The PPA included contractual implications for both LTWP and KETRACO in the event that either entity did not deliver the wind farm or the Transmission Interconnector (TI) respectively on time. LTWP achieved First Commercial Operations (119 WTGs) on 27thJanuary 2017 and ramped-up completion of all 365 WTGs on 29 August 2017. The TI was finally delivered in September 2018. Under the PPA, as long as LTWP had at least 50 MW (59 WTGs), it was “mechanically available” –i.e. had the Transmission Interconnection Operation taken place- it would have been able to produce power. Based on this contractual agreement LTWP is entitled to the TI Delay Payments.
LTWP has loans with repayments of approximately KES 8.5 Billion per year. LTWP had to repay its loans and remain operational while awaiting the completion of the TI.
LTWP has only received KES 5.7 Billion of the KES 14.6 Billion that it is owed by KPLC for this delay and is not charging interest for the balance whose payment has been deferred over 6-year period.
LTWP has no input in transferring the cost of the KES 5.8 Billion to the final consumer. We therefore cannot speak on behalf of KPLC on the possibility of a refund.
Since the wind farm became operational on 24 September 2018, it has operated at an average capacity factor of over 70%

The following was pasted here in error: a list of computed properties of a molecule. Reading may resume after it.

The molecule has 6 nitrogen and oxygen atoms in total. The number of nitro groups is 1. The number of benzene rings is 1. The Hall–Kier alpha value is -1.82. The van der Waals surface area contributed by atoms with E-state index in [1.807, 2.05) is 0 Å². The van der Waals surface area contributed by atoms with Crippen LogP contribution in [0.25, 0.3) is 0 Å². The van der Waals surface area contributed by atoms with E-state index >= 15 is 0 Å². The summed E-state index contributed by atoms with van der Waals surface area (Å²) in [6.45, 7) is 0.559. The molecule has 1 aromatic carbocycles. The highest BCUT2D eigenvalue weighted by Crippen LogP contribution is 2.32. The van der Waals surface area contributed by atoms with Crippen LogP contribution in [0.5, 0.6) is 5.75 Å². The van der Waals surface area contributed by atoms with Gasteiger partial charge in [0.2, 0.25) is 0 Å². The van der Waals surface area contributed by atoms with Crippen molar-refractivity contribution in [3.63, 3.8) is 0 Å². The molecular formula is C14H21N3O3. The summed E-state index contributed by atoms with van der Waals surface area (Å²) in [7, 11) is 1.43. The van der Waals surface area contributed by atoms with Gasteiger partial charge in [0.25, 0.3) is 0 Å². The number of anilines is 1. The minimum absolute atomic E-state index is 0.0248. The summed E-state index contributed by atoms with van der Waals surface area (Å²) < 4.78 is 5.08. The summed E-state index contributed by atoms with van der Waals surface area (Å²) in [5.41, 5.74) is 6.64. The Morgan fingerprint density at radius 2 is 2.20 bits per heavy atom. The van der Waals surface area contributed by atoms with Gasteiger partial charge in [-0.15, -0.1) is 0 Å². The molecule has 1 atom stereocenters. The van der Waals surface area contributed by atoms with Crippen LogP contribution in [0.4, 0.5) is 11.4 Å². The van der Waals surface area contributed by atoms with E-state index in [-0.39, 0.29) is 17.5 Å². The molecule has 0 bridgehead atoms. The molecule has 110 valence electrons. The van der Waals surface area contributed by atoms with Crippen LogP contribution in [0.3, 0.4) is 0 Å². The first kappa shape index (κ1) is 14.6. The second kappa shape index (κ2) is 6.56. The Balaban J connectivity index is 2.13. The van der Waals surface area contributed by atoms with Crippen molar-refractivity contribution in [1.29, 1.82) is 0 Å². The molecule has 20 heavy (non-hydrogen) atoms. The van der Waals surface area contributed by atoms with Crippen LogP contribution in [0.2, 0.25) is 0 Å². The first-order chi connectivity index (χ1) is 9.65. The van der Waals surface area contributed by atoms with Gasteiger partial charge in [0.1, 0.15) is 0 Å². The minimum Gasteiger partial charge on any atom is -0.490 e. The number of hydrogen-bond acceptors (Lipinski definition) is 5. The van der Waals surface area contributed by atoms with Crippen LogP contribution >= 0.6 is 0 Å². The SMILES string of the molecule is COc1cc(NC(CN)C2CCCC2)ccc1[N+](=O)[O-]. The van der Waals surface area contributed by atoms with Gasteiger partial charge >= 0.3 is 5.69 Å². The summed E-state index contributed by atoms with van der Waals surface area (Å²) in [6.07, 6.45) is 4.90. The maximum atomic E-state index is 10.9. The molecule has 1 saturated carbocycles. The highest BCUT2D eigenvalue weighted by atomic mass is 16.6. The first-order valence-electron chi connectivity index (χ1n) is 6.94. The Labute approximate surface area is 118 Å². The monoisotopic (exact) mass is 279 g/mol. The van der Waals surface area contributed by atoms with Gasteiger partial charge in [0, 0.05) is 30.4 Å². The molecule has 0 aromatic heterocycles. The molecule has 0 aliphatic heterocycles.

LTWP has a total installed capacity of 310 MW, meaning that at favourable wind speeds and consistency, the farm can produce up to 310MW of power. The PPA between KPLC and LTWP stipulates that LTWP should operate at a capacity factor of 62%.
LTWP is an Independent Power Producer (IPP) and legally, can only sell power to the Off-taker (KPLC). The Rural Electrification Authority (REA) is legally responsible for delivering power in the area we operate and will need to liaise with KPLC to purchase power from them to supply to the residents of the area.
We undertook studies to determine what level of wind power could be absorbed safely by the national grid and at the time, a maximum capacity of 310 MW (allowing for capacity factors between 50-70%) was deemed prudent. As Kenya’s demand rises and there is sufficient spinning reserve to balance intermittency occasioned by wind power; and subject to GOK/ KPLC requirements, LTWP may explore expansion although there are no plans for this at this stage. Our commitment is to first deliver cheap, renewable power that has been long awaited by Kenyans.
LTWP has a 20-year PPA with KPLC. The technology in use will most likely have become obsolete at that time (if not earlier). At the end of the 20 years, LTWP will consider the options available. These could be:
- Upgrade of the wind farm (under a new contract with the national government, county government and KPLC);
- Demolition of the wind farm (wind farm fully removed); or
- Sale of the wind farm to a willing buyer.
Wind power cannot be stored so it must be used when generated. LTWP provides KPLC with forecasts and KPLC has to plan the energy mix in the system. Depending on the demand, KPLC will ask LTWP to either dispatch or curtail (i.e. not to generate) the power.